Rent is a touchy subject in any community, so it's no surprise that when we created a way for readers to share their rent stories, they responded en masse.
How it works
Dots on the map represent major neighborhoods within Seattle and other major areas outside of Seattle. Readers can click a point to get more information about it, submit a rent story for that neighborhood and read others' stories for that neighborhood. We're using the Mapbox and tabletop.js to display the map and submissions from our readers, which are inputted via a Google form. This is our last map that will use tabletop and Google spreadsheets to store data. The next one is using a django form and spitting out data as json.
Why the big dots to represent neighborhoods?
Not sure whether I need to explain myself on this one, but since it was the source of much discussion in our newsroom when deciding how to represent neighborhoods, the thought process is worth noting. We used big dots to represent geographic locations for a few reasons.
- Rather than using shapefiles: Neighborhood boundaries in Seattle are very ambiguous, and there aren't any official definitions of what is where. Rather than nitpicking about where one boundary started and other ended, we used big dots to ambiguously represent the neighborhoods so readers could self-identify. Eventually (soon!), yes, we're going to have to just settle on some boundaries and create neighborhood shapefiles for our city.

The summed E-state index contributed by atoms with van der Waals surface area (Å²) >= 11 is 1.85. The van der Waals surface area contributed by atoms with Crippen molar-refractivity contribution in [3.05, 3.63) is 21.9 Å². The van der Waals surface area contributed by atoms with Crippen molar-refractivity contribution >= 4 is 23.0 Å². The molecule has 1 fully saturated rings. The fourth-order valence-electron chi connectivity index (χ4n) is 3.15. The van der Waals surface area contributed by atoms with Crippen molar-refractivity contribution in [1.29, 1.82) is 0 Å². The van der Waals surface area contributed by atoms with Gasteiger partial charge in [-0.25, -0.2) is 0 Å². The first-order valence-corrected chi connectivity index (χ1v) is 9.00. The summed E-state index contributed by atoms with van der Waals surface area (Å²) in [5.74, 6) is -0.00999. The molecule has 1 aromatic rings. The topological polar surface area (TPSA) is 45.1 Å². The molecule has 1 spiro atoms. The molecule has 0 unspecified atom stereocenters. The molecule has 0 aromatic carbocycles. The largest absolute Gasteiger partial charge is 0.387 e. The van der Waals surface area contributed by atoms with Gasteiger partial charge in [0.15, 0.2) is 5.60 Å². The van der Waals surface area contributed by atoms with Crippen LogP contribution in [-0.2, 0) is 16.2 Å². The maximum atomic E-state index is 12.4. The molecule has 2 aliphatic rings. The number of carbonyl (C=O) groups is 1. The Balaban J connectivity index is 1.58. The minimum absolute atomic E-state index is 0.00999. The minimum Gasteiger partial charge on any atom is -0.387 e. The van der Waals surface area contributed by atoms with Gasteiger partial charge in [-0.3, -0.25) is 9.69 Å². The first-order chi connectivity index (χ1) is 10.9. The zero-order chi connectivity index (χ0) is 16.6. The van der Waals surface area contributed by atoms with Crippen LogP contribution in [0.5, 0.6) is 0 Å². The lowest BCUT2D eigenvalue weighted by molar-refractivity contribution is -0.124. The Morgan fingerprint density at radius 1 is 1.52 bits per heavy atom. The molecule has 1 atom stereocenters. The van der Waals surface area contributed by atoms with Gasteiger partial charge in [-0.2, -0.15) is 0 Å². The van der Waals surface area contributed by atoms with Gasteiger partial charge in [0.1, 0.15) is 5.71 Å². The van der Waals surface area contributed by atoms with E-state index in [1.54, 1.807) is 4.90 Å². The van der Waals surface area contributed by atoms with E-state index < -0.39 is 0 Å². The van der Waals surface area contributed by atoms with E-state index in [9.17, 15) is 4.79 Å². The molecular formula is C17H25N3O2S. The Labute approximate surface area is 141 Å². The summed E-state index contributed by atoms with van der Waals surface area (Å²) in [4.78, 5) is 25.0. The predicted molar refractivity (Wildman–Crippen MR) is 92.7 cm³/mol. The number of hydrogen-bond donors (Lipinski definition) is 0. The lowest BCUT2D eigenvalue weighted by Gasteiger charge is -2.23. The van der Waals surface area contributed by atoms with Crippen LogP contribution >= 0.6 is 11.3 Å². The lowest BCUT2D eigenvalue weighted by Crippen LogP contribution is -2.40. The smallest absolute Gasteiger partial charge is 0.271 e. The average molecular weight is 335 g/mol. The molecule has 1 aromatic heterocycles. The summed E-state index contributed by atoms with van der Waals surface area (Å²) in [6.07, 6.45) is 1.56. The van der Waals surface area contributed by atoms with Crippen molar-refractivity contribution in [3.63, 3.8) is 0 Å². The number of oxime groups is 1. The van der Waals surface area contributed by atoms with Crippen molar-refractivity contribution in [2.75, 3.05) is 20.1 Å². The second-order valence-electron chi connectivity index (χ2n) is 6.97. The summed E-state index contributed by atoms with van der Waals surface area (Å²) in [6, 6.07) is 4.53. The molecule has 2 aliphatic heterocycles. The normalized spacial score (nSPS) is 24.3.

- Rather than letting smaller dots represent each individual submission: This would require asking readers to input an address, then map that address to a longitude/latitude. Because of privacy concerns and time limitations, we opted not to do this.
First time doing full-screen maps
You may remember our reader state parks map, which we were able to build off of for this project. It was a clunky experience (and not responsive) because we were forced to embed it into our CMS on a fixed-width flatpage. Though doing full-screen maps is certainly nothing new, it's a first for us and will likely be an issue other smaller newsrooms have to deal with.
Here's are the points I made to our UX team in sales and marketing when I made the case for why we should be able to do this: